Freelance Heroes

Aug 02, 2012

Hi, and welcome to the "Freelance Heroes" thread, a place where Articulate Freelancers help each other. Got a question about freelancing? Or perhaps you have an e-learning asset that may be valuable to those "doin' their own thing"? This is the place to share--to give.

To start things off, I'd like to share a short list of questions that help me figure out what kind of training a potential client wants. (So often they have no idea what they want.) The list is far from exhaustive, but may be of some help. Looking forward to meeting you. --Daniel  

1293 Replies
Gary Williams

K2Share ( is bidding a Dallas-Ft. Worth-based project requiring use of Articulate Studio or, altenatively, Articulate Storyline. We have Articulate Studio experience but want to add additional capability on a temp basis. I'm seeking a freelance, experienced person who we could engage for this project assuming we win. It is for training a variety of different student types on the client's homegrown business application software. Work would be during the Fall and pretty much full time and then support/maintenance updates later in the year.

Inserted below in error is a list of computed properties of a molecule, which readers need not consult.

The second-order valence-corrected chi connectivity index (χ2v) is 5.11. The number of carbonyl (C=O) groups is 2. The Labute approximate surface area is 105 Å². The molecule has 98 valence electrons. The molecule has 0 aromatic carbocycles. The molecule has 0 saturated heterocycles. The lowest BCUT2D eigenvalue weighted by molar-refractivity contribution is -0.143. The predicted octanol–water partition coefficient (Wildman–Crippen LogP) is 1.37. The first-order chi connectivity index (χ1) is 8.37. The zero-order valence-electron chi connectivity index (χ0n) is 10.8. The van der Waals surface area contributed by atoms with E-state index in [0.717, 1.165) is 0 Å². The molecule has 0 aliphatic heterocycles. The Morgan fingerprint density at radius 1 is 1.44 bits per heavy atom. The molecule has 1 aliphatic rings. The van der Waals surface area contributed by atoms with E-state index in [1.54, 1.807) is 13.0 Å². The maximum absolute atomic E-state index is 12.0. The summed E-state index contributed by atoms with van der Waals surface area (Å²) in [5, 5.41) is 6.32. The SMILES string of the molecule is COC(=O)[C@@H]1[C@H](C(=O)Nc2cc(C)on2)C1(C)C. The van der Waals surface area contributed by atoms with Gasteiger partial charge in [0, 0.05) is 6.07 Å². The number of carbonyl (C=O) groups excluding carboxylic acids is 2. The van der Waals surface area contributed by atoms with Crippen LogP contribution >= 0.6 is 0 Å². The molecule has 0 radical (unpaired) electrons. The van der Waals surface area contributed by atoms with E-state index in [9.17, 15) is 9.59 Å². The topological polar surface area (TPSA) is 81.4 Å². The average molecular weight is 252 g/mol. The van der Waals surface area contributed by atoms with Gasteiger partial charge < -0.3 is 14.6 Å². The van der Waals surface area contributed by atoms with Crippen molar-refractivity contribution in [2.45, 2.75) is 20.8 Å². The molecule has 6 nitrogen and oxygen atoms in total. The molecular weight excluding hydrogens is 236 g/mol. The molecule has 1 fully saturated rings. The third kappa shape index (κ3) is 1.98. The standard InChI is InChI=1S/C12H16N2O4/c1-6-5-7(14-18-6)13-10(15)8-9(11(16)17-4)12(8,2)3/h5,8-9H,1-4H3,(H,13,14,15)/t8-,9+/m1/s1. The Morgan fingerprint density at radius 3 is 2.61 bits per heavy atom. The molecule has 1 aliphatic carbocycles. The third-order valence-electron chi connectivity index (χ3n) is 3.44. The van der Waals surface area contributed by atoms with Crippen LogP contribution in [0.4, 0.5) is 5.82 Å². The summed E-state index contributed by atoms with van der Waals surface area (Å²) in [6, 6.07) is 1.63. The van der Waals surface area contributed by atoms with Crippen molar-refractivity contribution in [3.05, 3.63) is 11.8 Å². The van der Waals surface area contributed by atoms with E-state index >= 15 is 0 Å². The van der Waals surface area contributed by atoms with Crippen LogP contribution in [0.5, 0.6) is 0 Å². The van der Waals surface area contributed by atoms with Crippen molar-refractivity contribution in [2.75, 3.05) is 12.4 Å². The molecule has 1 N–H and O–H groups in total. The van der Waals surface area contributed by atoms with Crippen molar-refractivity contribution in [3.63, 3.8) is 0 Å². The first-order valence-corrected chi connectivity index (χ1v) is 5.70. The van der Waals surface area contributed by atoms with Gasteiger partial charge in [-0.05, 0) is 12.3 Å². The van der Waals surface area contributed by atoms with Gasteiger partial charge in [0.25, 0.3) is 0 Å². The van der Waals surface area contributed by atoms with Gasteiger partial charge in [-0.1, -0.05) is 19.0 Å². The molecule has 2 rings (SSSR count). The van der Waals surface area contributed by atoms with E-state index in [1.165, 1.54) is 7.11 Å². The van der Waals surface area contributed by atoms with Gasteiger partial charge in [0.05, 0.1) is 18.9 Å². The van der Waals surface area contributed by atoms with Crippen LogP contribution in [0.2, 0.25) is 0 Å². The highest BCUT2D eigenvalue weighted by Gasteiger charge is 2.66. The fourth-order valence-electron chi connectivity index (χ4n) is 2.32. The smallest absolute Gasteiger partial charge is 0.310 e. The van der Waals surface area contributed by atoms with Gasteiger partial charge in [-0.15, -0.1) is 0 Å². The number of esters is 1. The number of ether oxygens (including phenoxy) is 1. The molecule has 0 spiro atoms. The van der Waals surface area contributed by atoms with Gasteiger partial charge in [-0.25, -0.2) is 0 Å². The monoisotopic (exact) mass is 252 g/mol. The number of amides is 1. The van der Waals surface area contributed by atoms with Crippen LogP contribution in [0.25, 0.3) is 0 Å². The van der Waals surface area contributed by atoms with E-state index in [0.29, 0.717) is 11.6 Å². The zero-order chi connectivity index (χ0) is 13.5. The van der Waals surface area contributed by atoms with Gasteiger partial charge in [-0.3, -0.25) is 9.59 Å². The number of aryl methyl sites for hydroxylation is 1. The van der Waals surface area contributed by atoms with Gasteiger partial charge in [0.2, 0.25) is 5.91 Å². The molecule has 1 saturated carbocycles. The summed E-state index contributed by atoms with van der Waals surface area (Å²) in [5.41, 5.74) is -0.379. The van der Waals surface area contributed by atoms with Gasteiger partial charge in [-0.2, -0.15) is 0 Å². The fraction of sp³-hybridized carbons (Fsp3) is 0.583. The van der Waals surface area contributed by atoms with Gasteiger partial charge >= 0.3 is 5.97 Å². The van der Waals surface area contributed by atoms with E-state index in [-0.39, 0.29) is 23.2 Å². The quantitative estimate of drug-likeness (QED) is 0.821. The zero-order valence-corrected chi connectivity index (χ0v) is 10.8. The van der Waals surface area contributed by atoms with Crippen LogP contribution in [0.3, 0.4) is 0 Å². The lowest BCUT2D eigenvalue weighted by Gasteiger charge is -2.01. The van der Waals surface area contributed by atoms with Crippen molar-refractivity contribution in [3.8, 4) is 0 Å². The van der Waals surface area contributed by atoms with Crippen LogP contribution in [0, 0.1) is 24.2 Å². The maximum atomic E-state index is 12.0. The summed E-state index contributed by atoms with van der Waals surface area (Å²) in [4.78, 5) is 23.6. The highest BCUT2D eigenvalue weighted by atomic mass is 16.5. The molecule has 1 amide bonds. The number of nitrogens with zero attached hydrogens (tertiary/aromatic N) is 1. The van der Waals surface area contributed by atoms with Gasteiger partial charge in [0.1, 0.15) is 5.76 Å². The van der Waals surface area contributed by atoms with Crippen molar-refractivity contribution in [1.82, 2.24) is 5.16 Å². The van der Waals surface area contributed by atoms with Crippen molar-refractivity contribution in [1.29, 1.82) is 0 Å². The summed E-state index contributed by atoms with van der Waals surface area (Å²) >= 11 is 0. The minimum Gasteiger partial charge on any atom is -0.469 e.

I'm looking for support for someone in DFW for this project as my first choice due to this being our first project with the client.

If you are interested in the current project we are bidding, please let me know. You can send me an email at

Bruce Graham

I did not know :( , however I celebrated it by (potentially) winning another client, having the doors of my new office fixed (again), getting treated for gout in my right-toe, and slow-roasting an entire shoulder of lamb which I will peek at after many hours at 2000hrs (UK).

So a strange day all-round really!

Happy Freelancer Day.


Belen Casado

Well, in fact my international-freelancers-day is being weird, too.

I made my first invoice in Excel (wow, how interesting) and I was told to change it because taxes are different than what I had set.

@Bruce, sorry for your toe, does it hurt? :(

I started listening to webinars at about 5pm (Spain), so this is a strange Friday evening.

As @Karyn's and @Sheila's, my evenings are non-working-time but the flexibility of my brand new freelancing-ness allows me to go to places in the mornings and then do some work in the evenings.

My dog Kira is also happy that I can be with her and go out more times a day...